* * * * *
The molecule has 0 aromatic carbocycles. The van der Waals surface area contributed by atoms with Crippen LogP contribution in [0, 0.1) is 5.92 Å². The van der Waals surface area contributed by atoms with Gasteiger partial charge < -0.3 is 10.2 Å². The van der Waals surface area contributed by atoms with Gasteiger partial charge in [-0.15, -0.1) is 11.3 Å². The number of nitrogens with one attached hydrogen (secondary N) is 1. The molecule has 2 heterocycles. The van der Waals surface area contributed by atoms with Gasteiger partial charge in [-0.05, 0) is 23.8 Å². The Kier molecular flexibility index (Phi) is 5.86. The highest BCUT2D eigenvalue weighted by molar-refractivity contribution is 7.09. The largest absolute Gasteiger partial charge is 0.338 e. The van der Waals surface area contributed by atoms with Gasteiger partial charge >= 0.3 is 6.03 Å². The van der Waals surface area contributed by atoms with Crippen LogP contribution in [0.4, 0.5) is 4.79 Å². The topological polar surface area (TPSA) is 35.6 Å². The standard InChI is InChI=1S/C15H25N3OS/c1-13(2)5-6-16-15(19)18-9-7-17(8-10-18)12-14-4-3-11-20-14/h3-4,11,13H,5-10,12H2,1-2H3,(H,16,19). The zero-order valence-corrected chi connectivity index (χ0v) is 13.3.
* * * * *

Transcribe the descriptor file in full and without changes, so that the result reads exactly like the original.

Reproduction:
The molecule has 0 aromatic carbocycles. The van der Waals surface area contributed by atoms with Crippen LogP contribution in [0, 0.1) is 5.92 Å². The van der Waals surface area contributed by atoms with Gasteiger partial charge < -0.3 is 10.2 Å². The van der Waals surface area contributed by atoms with Gasteiger partial charge in [-0.15, -0.1) is 11.3 Å². The number of nitrogens with one attached hydrogen (secondary N) is 1. The molecule has 2 heterocycles. The van der Waals surface area contributed by atoms with Gasteiger partial charge in [-0.05, 0) is 23.8 Å². The Kier molecular flexibility index (Phi) is 5.86. The highest BCUT2D eigenvalue weighted by molar-refractivity contribution is 7.09. The largest absolute Gasteiger partial charge is 0.338 e. The van der Waals surface area contributed by atoms with Gasteiger partial charge >= 0.3 is 6.03 Å². The van der Waals surface area contributed by atoms with Crippen LogP contribution in [0.4, 0.5) is 4.79 Å². The topological polar surface area (TPSA) is 35.6 Å². The standard InChI is InChI=1S/C15H25N3OS/c1-13(2)5-6-16-15(19)18-9-7-17(8-10-18)12-14-4-3-11-20-14/h3-4,11,13H,5-10,12H2,1-2H3,(H,16,19). The zero-order valence-corrected chi connectivity index (χ0v) is 13.3.